It's now eight years since Manchester United were champions – and, as Ole Gunnar Solskjaer goes into his third full season as manager, he will know he has no excuses.

Not after the club has backed him to the tune of £400million in the transfer market during that time.

Signing Jadon Sancho and Raphael Varane looks astute business to me.

More new names might still arrive before United kick off their campaign against Leeds. But the bottom line is that this is now Solskjaer’s Manchester United.

His fingerprints are all over the squad he now possesses – and I am sure Ole will accept that it’s now time for him to put some silverware on the sideboard.

He deserved the new three-year contract he signed last weekend after bringing stability and a sense of ­long-term planning to a club that had been allowed to drift since Sir Alex Ferguson retired in 2013.

Ole Gunnar Solskjaer is looking to win his first piece of silverware with Man Utd (


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It seems United’s owners have also learned that their hire-and-fire approach hasn’t worked – and that a manager with the club’s DNA running through him needed both time and money to bring back the glory years.

During Fergie’s reign at the helm, we came to expect United to be fighting it out at the top of the Premier League every season.

But since the great man walked away, I have never really seen them as genuine title contenders.

Much of that has been down to the excellence of City and Liverpool in recent seasons.

But, in some ways, what has happened at Old Trafford has reminded me of the reality check that Liverpool got when I was playing for my hometown club.

Football is cyclical.

And, when teams have dominated for a decade or more, they can become victims of their own success.

Liverpool had to take it on the chin for 30 years before Jurgen Klopp delivered the club’s first title since 1990.

They were the major force of English and European football when I was a kid growing up in Toxteth.

And when I made my debut in 1993, you would have got massive odds on them going three decades without a championship.

That expectation and sense of history can weigh heavily. I played in some fantastic Liverpool teams and enjoyed some success with the club.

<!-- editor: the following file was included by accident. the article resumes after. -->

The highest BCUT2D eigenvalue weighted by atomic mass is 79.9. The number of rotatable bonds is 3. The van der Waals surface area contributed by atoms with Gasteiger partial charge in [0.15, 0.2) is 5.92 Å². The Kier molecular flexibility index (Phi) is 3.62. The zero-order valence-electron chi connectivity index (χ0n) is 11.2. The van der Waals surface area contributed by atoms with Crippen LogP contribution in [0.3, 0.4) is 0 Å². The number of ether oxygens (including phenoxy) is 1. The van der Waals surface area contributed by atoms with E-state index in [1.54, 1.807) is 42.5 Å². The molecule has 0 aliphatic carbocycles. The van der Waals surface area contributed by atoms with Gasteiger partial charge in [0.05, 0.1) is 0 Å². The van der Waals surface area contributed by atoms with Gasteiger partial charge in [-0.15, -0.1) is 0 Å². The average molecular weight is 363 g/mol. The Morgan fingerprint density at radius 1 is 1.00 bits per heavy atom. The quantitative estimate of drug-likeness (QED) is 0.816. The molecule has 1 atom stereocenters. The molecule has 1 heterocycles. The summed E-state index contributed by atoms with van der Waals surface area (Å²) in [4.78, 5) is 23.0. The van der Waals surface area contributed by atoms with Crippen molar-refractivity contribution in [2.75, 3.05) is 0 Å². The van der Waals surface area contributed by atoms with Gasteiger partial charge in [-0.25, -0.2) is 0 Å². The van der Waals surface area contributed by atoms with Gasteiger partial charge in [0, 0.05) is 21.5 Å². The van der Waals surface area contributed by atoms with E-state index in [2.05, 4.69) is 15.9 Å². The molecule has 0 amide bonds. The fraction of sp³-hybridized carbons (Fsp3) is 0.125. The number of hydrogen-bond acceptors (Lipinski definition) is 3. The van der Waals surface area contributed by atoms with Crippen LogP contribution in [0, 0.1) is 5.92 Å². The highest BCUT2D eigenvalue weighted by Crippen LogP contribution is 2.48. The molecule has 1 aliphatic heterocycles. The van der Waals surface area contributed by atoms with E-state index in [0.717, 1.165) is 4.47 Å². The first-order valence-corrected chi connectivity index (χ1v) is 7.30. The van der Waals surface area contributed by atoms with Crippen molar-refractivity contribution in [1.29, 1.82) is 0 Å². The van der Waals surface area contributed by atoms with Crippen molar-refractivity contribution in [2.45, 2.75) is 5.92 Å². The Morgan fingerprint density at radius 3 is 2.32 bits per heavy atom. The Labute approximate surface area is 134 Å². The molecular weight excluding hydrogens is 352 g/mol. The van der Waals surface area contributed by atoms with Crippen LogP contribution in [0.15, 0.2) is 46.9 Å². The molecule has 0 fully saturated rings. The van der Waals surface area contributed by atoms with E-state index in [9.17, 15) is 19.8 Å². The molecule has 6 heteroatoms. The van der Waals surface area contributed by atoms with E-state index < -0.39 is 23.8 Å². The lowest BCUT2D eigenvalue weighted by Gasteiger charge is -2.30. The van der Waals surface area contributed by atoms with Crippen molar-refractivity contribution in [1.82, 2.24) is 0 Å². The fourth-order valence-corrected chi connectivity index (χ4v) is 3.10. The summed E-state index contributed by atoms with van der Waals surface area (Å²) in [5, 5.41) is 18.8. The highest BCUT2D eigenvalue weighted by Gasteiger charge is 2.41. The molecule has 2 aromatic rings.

But, as the title drought went on, every year there would be comparisons made between our team and the greats of the 1970s and 80s.

You would read it in the media. You would hear it from supporters and family members.

Even I would do it, wondering and hoping if next season would finally be our year for the title.

Maybe it was because I was a local lad with a strong connection to Merseyside.

Jadon Sancho was high up on Man Utd's summer wish list (


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Looking back now, I know I was lucky to be part of some fantastic teams who played some thrilling football – and that the medals I have got should be cherished.

It just so happened that we were competing against United and Arsenal when both of those clubs were really in their pomp.

It has felt like United have always been two or three top-class players away from having a team capable of attacking the title.

That has been addressed.

United should be serious challengers this season.

A minimum requirement will be for Solskjaer to win his first trophy so that he has something tangible to show for the progress he is making.

Where will Man Utd finish next season? Comment below.

Losing the Europa League final last season was a huge blow because it was a chance to grasp a breakthrough moment.

United finally got through that psychological barrier of winning a semi-final only to fall flat against a Villarreal side they really would have expected to beat.

When Klopp lost in six successive finals with Borussia Dortmund and Liverpool, it was clear that he was haunted by those defeats.

He got the monkey off his back by winning the Champions League.

And that proved to be the springboard to lift the Premier League.

Solskjaer is now tasked with the same challenge.

Has he got what it takes to be a winner as a manager?